How Publishers Can Win In Video

Something strange is happening with video.

While time spent watching digital video will jump nearly 20% this year -- and ad spend isforecast to top $5 billion, some of the largest media companies are shuttering their video destinations. Yahoo closed Screen, despite significant investment in original content, while Time Inc.’s Daily Cut failed to attract the minimum audience for comScore reporting.

What’s going on here?

For one, it’s difficult to build a video destination that scales. Getting users to watch videos on a site they’re used to visiting for articles can be hard.  Some publishers have made a tough challenge even more difficult by creating video destinations for the wrong reasons.

Many seek to put a stake in the ground when it comes to video, or have a flashy showpiece for advertisers at the Digital Content NewFronts. But they don’t build these destinations with a well-thought-out strategy for growing an organic audience.



Video destinations that succeed have traditionally started with the intent of filling a real consumer need. Funny or Die saw a demand for short-form humor content, while BuzzFeed and Vice create content for millennial audiences, supported by ample cross-channel promotion.

Only after audience engagement is proven do these platforms typically shift their focus to monetization. YouTube has gone even further, developing ad products like TrueView with consumers in mind, acknowledging that some users are deterred by pre-roll -- and that advertisers get greater value from video views consumers opt in to see.

(YouTube was able to do this without destroying margins because of its huge scale.)

Still, YouTube, like Facebook or Snapchat, is ultimately a content distributor, increasinglyseparated from the economics of content creators. T

To build a successful video business today, publishers need to bring down the cost of content production and distribution to compete with platforms that disseminate content for free—and then monetize it effectively. No small feat.

Here are six strategies to get you on the right path:

1.   Produce compelling videos for lowest cost possible.

Despite the flashy releases at each year’s NewFronts, today’s Internet isn’t about cinematic production value—especially as mobile video consumption rises. Unless you are VH1, HBO or Netflix, and long-form content is your strength, stick with snackable, shorter-form videos so you can experiment with what resonates.

2.   Go niche.

YouTube owns the general video ecosystem, so new entrants must carve out spaces that are natural extensions for their current audience. BuzzFeed’s Tasty, with food-focused video shorts, is a great example of niche content that is performing well, while Mitus’ focus on the Latino community attracts an impressive 2 billion video views per month.

3.   Be inspiring, informative, or funny. Those are the videos that work.

Teach something: Year after year, eHow is still one of top channels on YouTube. Or make your audience feel something: see the success of Funny or Die.

4.   Build your content with distribution in mind.

Think hard about how you will get users to watch your video. Go90, the new Verizon/AOL video app for millennials, has baked-in distribution as a core part of its business. Add video to existing articles, create video-only articles, and add transcripts below your videos to drive increased engagement and discoverability. Build a great video player experience—standardized on a single player across your library—that makes it easy for writers and creators to embed videos within article pages.  Old-school audience development applies here as well, so pay attention to SEO optimization, social distribution and partnerships.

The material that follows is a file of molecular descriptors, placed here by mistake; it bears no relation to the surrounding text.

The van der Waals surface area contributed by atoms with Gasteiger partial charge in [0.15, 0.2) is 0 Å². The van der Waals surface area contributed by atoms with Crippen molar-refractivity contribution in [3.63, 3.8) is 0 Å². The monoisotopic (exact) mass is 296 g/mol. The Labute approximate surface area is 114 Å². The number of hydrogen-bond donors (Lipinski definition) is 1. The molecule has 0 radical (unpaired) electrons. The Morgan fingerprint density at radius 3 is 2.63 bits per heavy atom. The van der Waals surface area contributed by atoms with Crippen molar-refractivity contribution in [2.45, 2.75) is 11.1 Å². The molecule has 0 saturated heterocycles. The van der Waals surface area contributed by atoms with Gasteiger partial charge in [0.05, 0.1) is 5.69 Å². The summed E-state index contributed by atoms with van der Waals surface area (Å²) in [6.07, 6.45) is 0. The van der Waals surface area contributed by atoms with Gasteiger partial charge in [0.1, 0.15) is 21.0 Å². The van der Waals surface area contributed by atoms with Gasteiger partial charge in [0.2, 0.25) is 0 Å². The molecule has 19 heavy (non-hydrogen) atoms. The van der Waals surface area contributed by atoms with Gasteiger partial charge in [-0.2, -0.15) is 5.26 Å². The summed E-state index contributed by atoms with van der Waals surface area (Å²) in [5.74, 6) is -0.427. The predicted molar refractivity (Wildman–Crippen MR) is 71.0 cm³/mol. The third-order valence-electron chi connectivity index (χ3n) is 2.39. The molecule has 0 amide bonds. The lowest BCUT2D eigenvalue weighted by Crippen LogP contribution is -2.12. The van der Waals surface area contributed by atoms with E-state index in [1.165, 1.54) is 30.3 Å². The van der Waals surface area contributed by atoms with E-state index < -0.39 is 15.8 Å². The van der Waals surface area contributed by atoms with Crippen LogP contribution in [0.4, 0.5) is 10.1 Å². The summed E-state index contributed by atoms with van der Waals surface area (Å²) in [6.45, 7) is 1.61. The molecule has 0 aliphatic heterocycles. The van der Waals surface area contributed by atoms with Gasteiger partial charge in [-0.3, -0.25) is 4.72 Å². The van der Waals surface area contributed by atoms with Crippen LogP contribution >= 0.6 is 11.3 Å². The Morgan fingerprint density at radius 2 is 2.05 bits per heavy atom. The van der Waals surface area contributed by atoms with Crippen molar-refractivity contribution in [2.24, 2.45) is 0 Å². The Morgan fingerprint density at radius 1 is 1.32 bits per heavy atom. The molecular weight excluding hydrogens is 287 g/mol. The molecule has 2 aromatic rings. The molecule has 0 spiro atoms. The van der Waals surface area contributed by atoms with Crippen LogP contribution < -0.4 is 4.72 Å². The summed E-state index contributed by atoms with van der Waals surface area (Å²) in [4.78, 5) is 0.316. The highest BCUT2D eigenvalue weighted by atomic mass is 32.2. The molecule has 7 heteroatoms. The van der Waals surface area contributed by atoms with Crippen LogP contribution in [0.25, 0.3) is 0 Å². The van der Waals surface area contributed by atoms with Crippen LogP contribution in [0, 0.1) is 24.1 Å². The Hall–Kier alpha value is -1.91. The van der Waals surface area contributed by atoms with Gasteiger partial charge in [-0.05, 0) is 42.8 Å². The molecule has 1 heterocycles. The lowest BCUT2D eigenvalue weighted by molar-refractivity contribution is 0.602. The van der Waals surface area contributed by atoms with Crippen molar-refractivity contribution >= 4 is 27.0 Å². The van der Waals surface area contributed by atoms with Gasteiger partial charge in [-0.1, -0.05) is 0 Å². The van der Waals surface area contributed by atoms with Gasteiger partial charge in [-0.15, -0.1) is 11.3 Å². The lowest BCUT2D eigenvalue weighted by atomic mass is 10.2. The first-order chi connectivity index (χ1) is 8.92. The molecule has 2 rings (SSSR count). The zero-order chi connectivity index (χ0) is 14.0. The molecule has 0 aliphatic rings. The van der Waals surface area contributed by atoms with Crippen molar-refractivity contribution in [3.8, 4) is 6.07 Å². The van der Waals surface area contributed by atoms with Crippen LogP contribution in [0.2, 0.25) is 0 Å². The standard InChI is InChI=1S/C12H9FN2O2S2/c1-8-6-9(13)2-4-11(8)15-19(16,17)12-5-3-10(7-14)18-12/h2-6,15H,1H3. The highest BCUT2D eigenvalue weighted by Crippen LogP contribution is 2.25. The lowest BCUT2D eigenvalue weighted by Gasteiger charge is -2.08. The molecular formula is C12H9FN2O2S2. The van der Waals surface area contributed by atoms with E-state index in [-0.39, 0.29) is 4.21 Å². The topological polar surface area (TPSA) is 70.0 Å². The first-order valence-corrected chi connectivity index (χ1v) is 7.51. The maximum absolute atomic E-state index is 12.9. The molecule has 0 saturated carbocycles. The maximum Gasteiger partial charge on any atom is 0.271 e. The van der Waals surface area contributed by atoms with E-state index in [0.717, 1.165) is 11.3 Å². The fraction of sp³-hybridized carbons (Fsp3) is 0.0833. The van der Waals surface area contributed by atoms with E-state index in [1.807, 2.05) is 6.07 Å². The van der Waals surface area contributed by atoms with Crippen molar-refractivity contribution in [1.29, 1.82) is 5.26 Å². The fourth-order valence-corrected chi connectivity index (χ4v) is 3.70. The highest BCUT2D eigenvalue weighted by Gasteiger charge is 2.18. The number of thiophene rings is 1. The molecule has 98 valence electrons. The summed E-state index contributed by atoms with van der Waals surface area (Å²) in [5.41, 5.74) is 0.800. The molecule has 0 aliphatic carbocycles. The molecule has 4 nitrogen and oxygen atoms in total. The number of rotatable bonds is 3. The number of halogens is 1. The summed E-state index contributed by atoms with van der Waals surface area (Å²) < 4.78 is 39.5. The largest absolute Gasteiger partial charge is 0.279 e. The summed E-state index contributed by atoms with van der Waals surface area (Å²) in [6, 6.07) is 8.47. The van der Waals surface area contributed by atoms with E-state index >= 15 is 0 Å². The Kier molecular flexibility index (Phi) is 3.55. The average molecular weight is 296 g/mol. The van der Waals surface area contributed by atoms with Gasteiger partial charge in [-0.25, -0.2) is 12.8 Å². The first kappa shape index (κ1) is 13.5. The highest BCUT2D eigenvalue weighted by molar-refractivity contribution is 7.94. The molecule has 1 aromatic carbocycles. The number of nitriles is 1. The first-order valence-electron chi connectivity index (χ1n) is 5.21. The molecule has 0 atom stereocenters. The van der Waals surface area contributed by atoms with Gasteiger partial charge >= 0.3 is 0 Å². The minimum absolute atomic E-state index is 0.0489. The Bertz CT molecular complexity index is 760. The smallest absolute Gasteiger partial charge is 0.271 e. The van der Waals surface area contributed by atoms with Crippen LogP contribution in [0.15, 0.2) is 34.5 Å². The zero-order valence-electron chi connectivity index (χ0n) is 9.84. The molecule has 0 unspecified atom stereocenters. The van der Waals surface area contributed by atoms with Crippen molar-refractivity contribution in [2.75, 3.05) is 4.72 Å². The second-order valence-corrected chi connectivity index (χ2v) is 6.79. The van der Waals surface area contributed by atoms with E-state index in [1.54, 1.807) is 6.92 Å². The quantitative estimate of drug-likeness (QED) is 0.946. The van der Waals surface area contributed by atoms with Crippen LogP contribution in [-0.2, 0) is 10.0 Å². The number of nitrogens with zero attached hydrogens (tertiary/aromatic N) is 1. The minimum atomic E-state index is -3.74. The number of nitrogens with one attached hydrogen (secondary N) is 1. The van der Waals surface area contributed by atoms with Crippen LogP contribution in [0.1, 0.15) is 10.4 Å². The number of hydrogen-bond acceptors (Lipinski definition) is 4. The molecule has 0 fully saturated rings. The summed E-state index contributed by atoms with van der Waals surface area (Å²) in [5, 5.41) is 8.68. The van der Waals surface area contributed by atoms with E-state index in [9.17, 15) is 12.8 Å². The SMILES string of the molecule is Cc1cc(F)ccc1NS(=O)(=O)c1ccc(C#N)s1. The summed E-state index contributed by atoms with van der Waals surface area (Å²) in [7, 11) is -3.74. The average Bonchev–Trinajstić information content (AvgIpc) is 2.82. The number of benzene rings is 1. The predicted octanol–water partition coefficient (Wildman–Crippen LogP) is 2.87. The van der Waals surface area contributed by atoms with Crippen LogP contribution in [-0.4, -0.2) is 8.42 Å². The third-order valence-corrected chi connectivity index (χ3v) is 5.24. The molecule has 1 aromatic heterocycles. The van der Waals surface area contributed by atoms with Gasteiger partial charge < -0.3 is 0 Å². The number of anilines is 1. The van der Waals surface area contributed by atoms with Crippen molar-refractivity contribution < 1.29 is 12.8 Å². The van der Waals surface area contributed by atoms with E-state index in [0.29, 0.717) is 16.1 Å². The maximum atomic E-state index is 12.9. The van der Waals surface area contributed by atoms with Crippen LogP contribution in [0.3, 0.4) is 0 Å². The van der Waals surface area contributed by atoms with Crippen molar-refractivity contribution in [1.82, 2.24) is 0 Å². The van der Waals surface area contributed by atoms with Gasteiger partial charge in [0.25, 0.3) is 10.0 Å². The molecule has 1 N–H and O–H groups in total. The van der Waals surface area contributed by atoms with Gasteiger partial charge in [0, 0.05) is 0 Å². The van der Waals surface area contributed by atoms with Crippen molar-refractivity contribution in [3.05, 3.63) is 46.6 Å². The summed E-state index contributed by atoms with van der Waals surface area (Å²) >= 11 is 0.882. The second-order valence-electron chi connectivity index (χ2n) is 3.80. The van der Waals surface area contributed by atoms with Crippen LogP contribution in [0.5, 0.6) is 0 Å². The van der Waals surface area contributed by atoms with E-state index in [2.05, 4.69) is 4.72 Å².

Be wary of pay-to-play syndication. Most of the syndication networks don’t have real inventory, as they often comprise autoplay videos on the right rail. While these networks may be able to manufacture view counts that are great to show to advertisers, they don’t actually build engagement with your content. Notably, many brands are onto this reality, and now expressly forbid using syndication in their RFPs.

5.  Fish where the fish are: Invest in video on YouTube, not just on your O&O sites.

It may sound counterintuitive, but to be a successful video destination, consider a YouTube-first strategy. Continue to sell sponsorships and pre-roll on your own destinations, of course, but also put your videos where people go to watch video. Even the most popular MCNs that have launched their own sites have struggled to build and maintain audiences without YouTube.

6.  Think like a startup, especially if you’re a big media company!

Learn, test and optimize what works. Don’t make large investments before you have data to support your plan. Finally, be cautious with celebrity—the old epithet “Internet famous” is never truer than today. Videos with Martha Stewart on or Rachael Ray on are natural extensions the audience on those properties will enjoy. It’s less clear why Yahoo would pay celebrities millions of dollars for programming in a world without appointment viewing.

As traditional media companies adopt digital-first strategies, they are innovating rapidly – and catching up. To win in video, we need substance over sizzle, learning from the early successes of digital-first publishers and avoiding the pitfalls of those who jumped in headfirst without a proper strategy.
Next story loading loading..